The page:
What a Difference a Year Makes
by Dave Rickey
No matter where you go, there you are.
Well, I find myself preparing for another pilgrimage to San Jose, center of the universe for all things digital, to attend GDC and give a presentation for the second MUD-Dev Conference. It's been an ... interesting year. Last year this time I was working for Mythic. Since then I've left there, taken and lost a job as Lead Designer for another company, and embarked on the excercise in frustration that is trying to raise capital to do my own project from scratch in a market that is no longer "hot". Meanwhile, the industry seems to be still trying to answer the same question they've been asking for 4 years: What's next?
The industry is trapped in a cul-de-sac, repackaging the EQ gameplay model in different ways and different settings. Efforts to step out of that model have failed, one after the other. Even the great hope to break the mold and get into the mass market, Star Wars Galaxies, in the end became "just another treadmill". It's looking more and more like the treadmill is not a temporary stepping stone on our way to something better, but something core and fundamental that we are always going to have to work around. Even though I've been saying that for the last few years, I wouldn't have minded turning out to be wrong
I'm basing this statement on more than just the empirical evidence of the games we have seen. Lately I've been reading up on neuro-psychology and the related fields. There's been a lot of progress in that area in the last decade, we're starting to approach a reductionist explanation for the mind. Core to any explanation of mental processes is the means by which neural connections express behaviour and retain memory. The "science of the mind" is actually becoming worthy of the name.
At the core of this process is the way that we learn. To grossly oversimplify, mental networks that yield desirable results are reinforced, those that yield undesirable results are inhibited. We "feel" this in various ways, pleasurable ones for reinforcement, uncomfortable ones for inhibition. When we set up our games to contain behavioristic "variable reward, variable ratio" systems, we're tapping into one of the fundamental systems the brain uses to evaluate success or failure in coping with the world. Possibly, in a way similar to our collective over-indulgence in refined sugar, this repeated triggering of a fundamental reward evaluation can lead to extreme, even pathological behaviors (I'm not speaking so much of the "catass effect" here as the self-destruction of compulsive gambling, which is an even more extreme example of the same pathology).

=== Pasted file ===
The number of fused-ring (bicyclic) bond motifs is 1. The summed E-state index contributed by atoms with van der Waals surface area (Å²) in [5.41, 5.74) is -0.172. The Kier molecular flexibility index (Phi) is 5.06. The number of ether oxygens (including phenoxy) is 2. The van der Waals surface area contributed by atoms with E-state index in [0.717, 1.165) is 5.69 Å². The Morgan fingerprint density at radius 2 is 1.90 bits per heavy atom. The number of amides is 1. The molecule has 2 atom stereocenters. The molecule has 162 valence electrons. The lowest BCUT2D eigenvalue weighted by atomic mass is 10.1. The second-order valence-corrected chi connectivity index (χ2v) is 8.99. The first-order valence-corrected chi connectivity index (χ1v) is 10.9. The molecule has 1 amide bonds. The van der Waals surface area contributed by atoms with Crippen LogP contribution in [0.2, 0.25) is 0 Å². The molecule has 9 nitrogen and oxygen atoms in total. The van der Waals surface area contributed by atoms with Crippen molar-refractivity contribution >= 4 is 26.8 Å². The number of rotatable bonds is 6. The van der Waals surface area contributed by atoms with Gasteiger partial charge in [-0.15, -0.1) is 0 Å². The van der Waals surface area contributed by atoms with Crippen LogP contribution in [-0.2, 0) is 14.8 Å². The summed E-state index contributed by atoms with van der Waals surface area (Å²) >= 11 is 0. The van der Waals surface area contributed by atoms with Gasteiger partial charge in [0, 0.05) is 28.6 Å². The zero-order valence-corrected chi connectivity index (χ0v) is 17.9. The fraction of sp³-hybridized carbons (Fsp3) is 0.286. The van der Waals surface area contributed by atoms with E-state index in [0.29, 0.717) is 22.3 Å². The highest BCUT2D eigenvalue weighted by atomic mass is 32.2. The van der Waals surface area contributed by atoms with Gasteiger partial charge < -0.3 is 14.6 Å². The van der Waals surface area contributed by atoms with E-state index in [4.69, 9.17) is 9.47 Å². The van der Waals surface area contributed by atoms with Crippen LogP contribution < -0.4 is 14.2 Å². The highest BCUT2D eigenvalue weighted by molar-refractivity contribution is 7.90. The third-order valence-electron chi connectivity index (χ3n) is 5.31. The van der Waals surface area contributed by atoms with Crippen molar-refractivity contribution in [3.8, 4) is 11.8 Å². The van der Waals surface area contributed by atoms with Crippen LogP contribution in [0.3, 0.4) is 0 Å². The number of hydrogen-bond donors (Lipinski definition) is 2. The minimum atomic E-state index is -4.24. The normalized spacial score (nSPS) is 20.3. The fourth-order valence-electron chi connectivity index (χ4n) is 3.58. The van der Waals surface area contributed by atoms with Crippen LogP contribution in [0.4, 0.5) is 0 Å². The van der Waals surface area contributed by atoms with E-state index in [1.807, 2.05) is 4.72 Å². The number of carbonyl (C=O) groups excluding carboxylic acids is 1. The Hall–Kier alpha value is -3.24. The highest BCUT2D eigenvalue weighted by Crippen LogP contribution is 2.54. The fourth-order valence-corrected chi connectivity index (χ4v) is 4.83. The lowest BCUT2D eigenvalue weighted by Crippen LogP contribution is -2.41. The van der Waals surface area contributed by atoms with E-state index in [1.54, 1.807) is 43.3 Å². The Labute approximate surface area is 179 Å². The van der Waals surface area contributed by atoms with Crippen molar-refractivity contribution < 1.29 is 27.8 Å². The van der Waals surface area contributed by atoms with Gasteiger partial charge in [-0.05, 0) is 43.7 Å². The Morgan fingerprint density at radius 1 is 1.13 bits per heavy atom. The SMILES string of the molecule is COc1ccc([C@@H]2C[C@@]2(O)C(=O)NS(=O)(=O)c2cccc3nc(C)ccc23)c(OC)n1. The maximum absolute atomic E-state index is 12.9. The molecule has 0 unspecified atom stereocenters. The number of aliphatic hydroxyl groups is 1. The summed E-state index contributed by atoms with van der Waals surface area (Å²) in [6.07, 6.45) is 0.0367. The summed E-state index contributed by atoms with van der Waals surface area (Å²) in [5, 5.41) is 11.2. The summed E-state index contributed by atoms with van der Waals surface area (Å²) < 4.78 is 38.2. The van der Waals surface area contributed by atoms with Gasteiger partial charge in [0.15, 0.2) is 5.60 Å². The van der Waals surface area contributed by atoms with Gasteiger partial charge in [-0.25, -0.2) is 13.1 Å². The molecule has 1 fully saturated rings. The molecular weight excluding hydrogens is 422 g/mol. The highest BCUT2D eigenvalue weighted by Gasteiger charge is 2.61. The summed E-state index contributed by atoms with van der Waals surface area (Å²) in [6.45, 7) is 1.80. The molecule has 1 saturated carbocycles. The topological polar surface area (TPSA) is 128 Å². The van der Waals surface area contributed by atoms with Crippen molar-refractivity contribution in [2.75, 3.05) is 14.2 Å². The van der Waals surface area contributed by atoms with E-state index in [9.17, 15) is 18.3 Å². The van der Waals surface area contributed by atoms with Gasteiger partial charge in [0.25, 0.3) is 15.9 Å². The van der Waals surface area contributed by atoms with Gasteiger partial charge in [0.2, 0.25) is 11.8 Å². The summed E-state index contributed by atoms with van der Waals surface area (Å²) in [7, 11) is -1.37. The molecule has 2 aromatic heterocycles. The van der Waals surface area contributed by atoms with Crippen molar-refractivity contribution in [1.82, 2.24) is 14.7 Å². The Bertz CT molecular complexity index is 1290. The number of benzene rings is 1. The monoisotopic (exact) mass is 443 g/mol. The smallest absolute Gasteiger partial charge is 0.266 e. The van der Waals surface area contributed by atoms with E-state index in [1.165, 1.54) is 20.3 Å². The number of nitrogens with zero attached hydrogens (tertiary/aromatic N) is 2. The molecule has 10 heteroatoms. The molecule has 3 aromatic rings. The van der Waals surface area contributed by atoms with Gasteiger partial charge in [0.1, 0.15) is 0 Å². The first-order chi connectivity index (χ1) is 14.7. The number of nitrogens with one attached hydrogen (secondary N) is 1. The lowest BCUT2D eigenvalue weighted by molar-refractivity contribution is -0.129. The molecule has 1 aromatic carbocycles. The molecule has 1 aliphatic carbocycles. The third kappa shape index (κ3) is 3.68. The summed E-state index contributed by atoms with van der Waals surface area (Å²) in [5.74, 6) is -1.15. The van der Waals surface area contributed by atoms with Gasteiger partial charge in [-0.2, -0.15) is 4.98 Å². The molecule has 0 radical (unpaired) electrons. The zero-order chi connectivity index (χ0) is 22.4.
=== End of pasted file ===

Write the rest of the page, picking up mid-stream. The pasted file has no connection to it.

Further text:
The "perform action, receive reward" reinforcement system is to learning what sugary sweets are to eating: Pleasurable, but ultimately pointless and potentially damaging. However, we are capable of learning to appreciate more complex flavors than simple sweets, so if the analogy is to be trusted there should be more complex forms of pleasure that we can induce through gameplay. This begs the question: What are they?
Well, re-evaluated in this context, the community-formation aspects of these games takes on a new meaning; it's tying into our sense of social position, our need to know our role in society. This would seem to be qualitatively different and more subtle than the "ding" rush of the action-reward pleasure system. Another would be the exploration drive; we seem to derive pleasure from being the first to discover a new place or a new subtle property or interaction of the game systems. All of these map directly to fundamental brain-reward systems.
On the reverse, now the real issue with death penalties becomes clearer, it's not simply the lack of success, but the declaration of failure and consequent penalization that triggers the same mental processes associated with shame, frustration, and humiliation, intended to discourage behaviors that lead to undesirable consequences. These systems are intended to push us to identify the sequence of actions and desires that led to failure, and discourage us from engaging in the same actions or pursuing the same desires.
From a psychiatric viewpoint, these observations are rather obvious and pedestrian, but from a game-design viewpoint they have wider implications. Of the greatest significance are the implications for the role of the treadmill: Necessary, but not adequate, and the potential they raise for moving beyond the cumulative-character reward systems through careful study of neuro-psychiatric research. If there's a way out of this trap we've found ourselves in, it will almost certainly have to come from providing pleasures more subtle and interesting than those of a slot machine or a pinata.